"Rearviewmirror" (Midrange Drivers of Note)
(Last week: Kasey Kahne, 20th; Ryan Newman, 9th) Greg Biffle and the entire Roush Fenway organization have struggled with the COT. This probably isn't news to you. What may be news, however, is that even during a down season, Biffle maintained his Dover excellence back in June, finishing sixth. That result and a fifth at Bristol very early in the year were the only two times The Biff's been competitive in the COT, and I don't think it's coincidence: They're two tracks on which Biffle's been good for years. He loves to slide his car out of the turns, right near the wall, a skill he perfected in his dirt-track days. That works well at Bristol and Dover, venues that share some high-banked characteristics. In fact, Biffle's Dover record is awesome lately: sixth, fifth, eighth, 13th and first. I think he'll be close again Sunday.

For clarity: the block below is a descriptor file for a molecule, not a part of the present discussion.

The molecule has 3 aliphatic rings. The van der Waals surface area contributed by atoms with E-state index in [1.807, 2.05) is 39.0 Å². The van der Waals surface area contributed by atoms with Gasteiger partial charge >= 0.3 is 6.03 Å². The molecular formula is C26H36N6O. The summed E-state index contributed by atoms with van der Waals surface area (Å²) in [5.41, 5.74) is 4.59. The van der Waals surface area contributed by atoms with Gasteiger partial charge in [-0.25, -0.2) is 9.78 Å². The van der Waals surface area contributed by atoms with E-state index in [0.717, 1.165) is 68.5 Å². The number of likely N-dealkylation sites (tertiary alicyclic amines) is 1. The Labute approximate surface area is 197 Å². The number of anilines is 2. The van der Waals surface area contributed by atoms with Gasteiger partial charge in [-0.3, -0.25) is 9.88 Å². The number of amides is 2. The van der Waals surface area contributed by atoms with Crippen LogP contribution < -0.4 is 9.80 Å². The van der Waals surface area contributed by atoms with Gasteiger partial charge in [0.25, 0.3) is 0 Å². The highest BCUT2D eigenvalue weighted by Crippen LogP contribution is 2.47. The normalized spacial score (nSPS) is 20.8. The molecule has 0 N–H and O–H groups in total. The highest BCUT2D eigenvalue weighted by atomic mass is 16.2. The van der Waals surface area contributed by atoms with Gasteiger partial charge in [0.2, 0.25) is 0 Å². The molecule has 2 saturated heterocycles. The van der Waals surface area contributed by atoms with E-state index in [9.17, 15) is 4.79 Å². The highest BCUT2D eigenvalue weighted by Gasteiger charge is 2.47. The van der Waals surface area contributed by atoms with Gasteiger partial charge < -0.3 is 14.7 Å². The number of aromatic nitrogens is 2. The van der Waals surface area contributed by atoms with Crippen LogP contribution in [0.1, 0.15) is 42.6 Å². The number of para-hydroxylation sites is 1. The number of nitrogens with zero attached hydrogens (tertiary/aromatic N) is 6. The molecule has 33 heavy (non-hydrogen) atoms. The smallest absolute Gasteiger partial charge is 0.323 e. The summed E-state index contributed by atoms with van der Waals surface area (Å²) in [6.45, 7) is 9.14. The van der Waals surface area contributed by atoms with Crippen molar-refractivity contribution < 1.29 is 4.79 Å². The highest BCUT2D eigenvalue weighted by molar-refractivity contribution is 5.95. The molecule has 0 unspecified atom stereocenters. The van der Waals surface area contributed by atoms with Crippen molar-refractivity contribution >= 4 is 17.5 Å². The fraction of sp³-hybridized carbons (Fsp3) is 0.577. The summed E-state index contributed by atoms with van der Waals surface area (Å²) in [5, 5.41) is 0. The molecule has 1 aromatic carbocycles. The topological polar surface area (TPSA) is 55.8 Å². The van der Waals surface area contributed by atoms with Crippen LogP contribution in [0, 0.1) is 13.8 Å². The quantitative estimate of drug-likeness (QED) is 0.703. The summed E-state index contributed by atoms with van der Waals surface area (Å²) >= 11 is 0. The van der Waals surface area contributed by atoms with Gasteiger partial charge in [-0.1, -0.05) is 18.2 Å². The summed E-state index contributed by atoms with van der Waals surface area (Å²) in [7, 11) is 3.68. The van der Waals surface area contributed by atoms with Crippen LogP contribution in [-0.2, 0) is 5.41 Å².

I'll also give Mark Martin another try. Martin's a DEI driver now, and in his only race for DEI so far he ran 21st at Richmond. But Dover has been very good to the veteran; he's won here four times and has 26 career top-10 finishes in 42 starts. At a rock 'em-sock 'em place like the Monster Mile, it's good to have a steady hand at the wheel, and Martin is that. Sure, he's started only 18 events running a part-time schedule, but his average finish is still 13th, and he's only failed to be running at the end of one event (because of an oil leak at Michigan). He's also finished on the lead lap in 15 of his 18 races. "Not For You" (Beware of these Drivers)